After a good nights sleep we woke to a warm morning that became increasingly cloudy, but the temperature was still nice. After working on a few tunes we drove into Kilcrohane to look up Frank O’Mahonaigh (O’ Manny) only to find he’d taken the day off. We met an Englishman named Alex who sells antiques and other memorabilia. Alex recently turned 60 and seems typical of quite a few English expats we meet here. The Irish in thought and deed are very different than the English and there are some from England seeking something different. They visit Ireland, are charmed and decide to stay. It’s a compliment to the Irish that despite the centuries of cruelty inflicted by England they are able to recognize the qualities of an individual and see them on that basis, and accept them for who they are. We wandered West out of town and stopped at a nice coffee shop/eatery run by a couple originally from Yorkshire, do you see a pattern here? He has thick dreds and they both felt like English hippies, and I don’t mean that as a pejorative, Ally and I were hippies in our day and still carry most of the values we extolled then. Anyway, the Yorkshireman, I forgot to ask his name, told us he’s lived in Ireland for 28 years and the 6 years out here on the Sheepshead have been the happiest. They took an old defunct pub and refurbished it, have cleaned up the property, pruned back some dangerous trees, done some nice landscape work and have a lovely little establishment. The fresh made vegetable soup was excellent and they know how to make great coffee!

Morgan’s first trip to Ireland 22 years ago had been here on the Sheepshead. He wanted to take us over to Ballydehob on the peninsula South across Dunmanus Bay. We looked to see if there were any sessions and there weren’t. We had a pint of Murphy’s at Rosie’s which 22 years ago had been run by an older woman of that name who Morgan really liked. She’s long gone and the pub is in different hands but still has her name. We drove a bit further to Schull where it was quite busy, they were having a film festival and lots of visitors, and also found there were no sessions happening. So, back to Durrus and on to Ahakista where we stopped at the Tin Pub, it’s roof and sides are corrugated steel, to see if we could play there. They were amenable, mentioned that there was a group of people they were expecting, but that should be alright. We continued to Kilcrohane to Eileen’s Bar to find the wedding party from yesterday had regrouped there and there was no chance of playing music. We couldn’t even say hello to Eileen as she was madly busy filling orders. Back home we went, made dinner and headed to the Tin Pub close to 9:00.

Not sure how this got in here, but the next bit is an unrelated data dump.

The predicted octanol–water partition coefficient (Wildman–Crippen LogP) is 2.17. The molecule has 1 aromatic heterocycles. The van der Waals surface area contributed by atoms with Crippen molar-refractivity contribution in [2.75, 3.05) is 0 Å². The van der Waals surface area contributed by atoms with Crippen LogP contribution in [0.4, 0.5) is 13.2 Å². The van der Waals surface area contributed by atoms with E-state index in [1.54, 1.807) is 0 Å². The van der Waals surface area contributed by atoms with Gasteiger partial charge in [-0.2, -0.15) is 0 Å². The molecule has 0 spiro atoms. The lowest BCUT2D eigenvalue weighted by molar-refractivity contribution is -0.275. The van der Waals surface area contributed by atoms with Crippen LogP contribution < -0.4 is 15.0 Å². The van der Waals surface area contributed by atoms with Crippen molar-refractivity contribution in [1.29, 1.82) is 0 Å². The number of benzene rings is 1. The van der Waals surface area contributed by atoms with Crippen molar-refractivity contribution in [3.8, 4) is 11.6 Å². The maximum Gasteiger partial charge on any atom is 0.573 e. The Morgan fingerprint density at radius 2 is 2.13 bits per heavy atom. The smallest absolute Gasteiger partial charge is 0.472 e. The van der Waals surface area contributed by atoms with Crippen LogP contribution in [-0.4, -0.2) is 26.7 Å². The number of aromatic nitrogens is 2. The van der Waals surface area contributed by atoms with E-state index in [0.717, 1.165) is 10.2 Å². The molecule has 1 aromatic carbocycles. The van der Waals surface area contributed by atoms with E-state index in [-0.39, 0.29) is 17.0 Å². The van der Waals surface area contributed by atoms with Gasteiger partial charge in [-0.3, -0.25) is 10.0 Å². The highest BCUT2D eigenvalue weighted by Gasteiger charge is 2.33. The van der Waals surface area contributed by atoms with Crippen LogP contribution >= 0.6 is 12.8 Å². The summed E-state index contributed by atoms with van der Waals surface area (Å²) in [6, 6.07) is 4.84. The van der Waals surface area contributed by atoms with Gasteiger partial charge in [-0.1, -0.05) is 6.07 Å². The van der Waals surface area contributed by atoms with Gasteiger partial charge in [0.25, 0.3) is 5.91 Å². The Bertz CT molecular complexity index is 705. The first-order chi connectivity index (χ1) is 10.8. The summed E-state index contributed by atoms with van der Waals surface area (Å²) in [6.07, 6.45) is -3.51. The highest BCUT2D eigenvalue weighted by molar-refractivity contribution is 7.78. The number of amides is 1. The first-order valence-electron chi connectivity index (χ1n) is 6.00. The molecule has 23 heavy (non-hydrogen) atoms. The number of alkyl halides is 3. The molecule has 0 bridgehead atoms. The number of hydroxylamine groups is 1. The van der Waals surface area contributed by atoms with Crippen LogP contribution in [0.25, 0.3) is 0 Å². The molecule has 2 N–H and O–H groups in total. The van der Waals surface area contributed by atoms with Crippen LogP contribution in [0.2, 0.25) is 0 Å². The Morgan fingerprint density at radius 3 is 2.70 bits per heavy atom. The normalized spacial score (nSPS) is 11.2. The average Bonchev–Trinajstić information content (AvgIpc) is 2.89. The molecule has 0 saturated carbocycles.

We arrived at the Tin Pub and ordered some Murphy’s where the woman Niamh (Neve) behind the bar complimented us on ordering the local brew, Murphy’s is brewed in Cork City. I told her it was better than Guiness anyway and we always ordered Murphy’s when we could. She found that amusing and questioned us on what we were doing in Ireland. We told her we were musicians and she asked if we were playing and when finding out our instruments were in the car asked us to bring them in. A slight digression at this point. Last trip we were here in April, it was slower much more quiet, no tourists to speak of and NO midges. We unknowingly arrived for midge season. They are very much like no seeums in the States. They’re tiny, vicious little feckers whose bites feel like a hot little stab. You can’t even see the wound but you can sure as hell feel it. We mentioned to Niamh that the midges were really bad and she coyly remarked “don’t talk about small people like that”, ah that Irish sense of humor. So we set up in a corner and play a set of tunes. Pretty soon people begin to show up and it’s getting busy and loud. Every time the door is opened a cloud of midges swarm in and we’re trying to keep on top of the playing while swatting away the little feckers that are tormenting us. An hour in and we can barely hear ourselves, the party of people don’t seem to be music session listeners, but we’re getting some good playing in! Morgan goes up to order another pint for each of us and when they come we’re told they’re on the house. Niamh tells us that the musicians don’t pay but she waited to hear us first, “you might not have been any good, but ye are great” she says. We take a break, get a few compliments on our playing and head back inside running from the midges to where more midges await us! We play for another hour, but the heat, the midges and fatigue are setting in so we pack up. The place is still roaring so we head out the back. Niamh greets us as we’re leaving with a hug and compliments, thanks us for playing and we know at least one person was really listening to us and appreciated it.

May 27

Three Castle Head